A bevy of recent data suggests American shoppers — long the buy-it-now drivers of global economic growth — have lost the spring in their step. It wasn't supposed to be this way: Winter's chill has faded, gas prices are well below last summer's highs, the job market is strong, housing is steady and the stock market is at record highs.
Something is wrong. As I'll explain below, it could be Obamacare.
On Friday, the University of Michigan's consumer sentiment index fell from 95.9 in April to 88.6 in May. This was well below expectations and flies in the face of the current conventional wisdom — highlighted by the Federal Reserve in its latest policy statement — that consumers are feeling good. Measures of current conditions and future expectations both fell to the lowest levels since October and November respectively.
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On Wednesday, the April retail sales report badly missed expectations as well. Sales less automobiles rose just 0.1 percent over March vs. the 0.5 percent growth that was expected and the 0.7 percent rise for the prior month. Auto sales were soft too, but the real surprise was the steep 2.2 percent drop in department store sales and the 0.4 percent drop in electronics and appliances, the seventh straight decline.
The weakness was a surprise in particular because hopes were high that the tightening job market (with the unemployment rate down to 5.4 percent) and the decline in energy costs (wholesale gas prices may be up 70 percent from January's lows but they’re still down 34 percent from last summer's highs) would bolster consumer spending and help the economy recover from a tepid performance in the first quarter. It just didn't happen.
What went wrong?
Paul Ashworth at Capital Economics worries that the data run counter to the assumption shared by many that weakness in the first quarter was largely related to the weather. Deeper issues besides snow are at work. Data from the New York Fed show that credit card debt declined nearly three percent in the first quarter of 2015 vs. the last quarter of 2014, a sign some gas savings were used to deleverage. The savings rate is up as well, not just here at home but in other developed economies as well.
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Ed Yardeni of Yardeni Research estimates that total gas savings over the past 12 months (measured as the decline in retail sales at gasoline service stations) totaled $122 billion — money that should've acted as a powerful stimulus encouraging spending in other categories. His working thesis is that changes to the health care system under Obamacare could be partially responsible.
One aspect of this, given that we've just moved through tax season, are the tax code machinations connected to the health care law — which came into effect for the first time this year.
The other is that folks are increasingly shouldering the cost burden of their care through higher premiums, increased co-pays and higher deductibles. Yardeni admits, with all of this so new and happening in real-time, "I don't have the data to corroborate this conjecture."
Yet there is enough to wonder: The percentage of personal consumption expenditures (in current dollars) spent on health care goods and services has jumped from 20.0 percent last March to 20.8 percent this March, while the percentage spent on gasoline fell from 3.2 percent last June to 2.2 percent this March.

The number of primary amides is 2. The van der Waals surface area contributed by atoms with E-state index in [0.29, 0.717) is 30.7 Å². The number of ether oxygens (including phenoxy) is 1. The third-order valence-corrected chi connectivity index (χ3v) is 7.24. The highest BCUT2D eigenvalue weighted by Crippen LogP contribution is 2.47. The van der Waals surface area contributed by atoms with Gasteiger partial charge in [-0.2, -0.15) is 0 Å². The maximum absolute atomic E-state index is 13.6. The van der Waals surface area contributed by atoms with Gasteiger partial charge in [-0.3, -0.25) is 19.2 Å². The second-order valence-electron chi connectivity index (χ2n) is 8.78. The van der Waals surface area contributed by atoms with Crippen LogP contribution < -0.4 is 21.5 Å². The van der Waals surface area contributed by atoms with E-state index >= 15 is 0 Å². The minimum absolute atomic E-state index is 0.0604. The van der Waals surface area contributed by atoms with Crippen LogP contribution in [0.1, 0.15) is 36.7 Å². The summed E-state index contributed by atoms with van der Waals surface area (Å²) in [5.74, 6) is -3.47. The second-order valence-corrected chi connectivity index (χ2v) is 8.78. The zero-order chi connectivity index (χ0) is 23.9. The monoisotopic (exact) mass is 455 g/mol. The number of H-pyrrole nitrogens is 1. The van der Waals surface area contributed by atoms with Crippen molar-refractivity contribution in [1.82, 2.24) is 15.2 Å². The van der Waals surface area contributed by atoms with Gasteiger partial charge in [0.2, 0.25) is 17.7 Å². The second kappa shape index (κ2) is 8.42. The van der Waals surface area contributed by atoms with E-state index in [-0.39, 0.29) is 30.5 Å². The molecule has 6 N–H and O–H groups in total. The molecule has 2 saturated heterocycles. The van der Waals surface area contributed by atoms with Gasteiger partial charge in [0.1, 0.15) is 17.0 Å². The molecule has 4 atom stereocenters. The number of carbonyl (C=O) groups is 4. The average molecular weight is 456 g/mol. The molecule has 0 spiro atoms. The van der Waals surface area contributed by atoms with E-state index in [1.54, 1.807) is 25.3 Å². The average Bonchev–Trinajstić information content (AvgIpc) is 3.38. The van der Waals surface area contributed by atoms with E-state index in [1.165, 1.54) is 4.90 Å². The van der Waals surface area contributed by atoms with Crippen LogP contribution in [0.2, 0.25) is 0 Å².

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David Rosenberg at Gluskin Sheff echoes Yardeni, noting that the gasoline windfall wasn't spent "on gadgets and small luxury goods" as was normally the case, but on cyclical services (like bars and restaurants) and health care. He highlights the fact that spending on health care is running at a 6.6 percent annual growth rate as of March.
Thomas Costerg at Standard Chartered is also worried about the drag on spending from changes under Obamacare, charging outright that, "health-care reform is stalling private consumption." He's waiting for forthcoming statistics from the Internal Revenue Service to provide specifics, but notes "anecdotal evidence from tax preparers already suggests millions may have had to pay penalties and/or seen their tax refunds reduced." It's also worth remembering that health-care subsidies are under threat from a Supreme Court ruling in June.
Rosenberg suggests the supply-side energy price decline of the mid-1980s could be illustrative. Then, like now, a 50 percent-plus decline in energy prices was initially greeted with skepticism as consumers wondered if the windfall was for real. The savings rate increased and real consumption growth slowed. This happened from September 1985 to March 1986. But by September 1986, crude oil had stabilized at its lower level. The savings rate started to decline and spending revved up.
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This behavior is backed by scholarly research, based on Milton Freidman's "permanent income hypothesis," that consumers only adjust spending when changes to income or costs is viewed as permanent. Other examples of this dynamic include President George W. Bush's tax cuts of the early 2000s as well as President Obama's 2008 stimulus package.
The good news is that as long as gas prices stay down and job gains continue, pocketbooks could soon open back up, potentially fueling a second half bounce back in economic growth, as the tax shock of Obamacare fades. In an ideal scenario, the ongoing decline in the unemployment rate would spur long-delayed wage gains, growing take home pay at a faster rate than household health care costs are rising.
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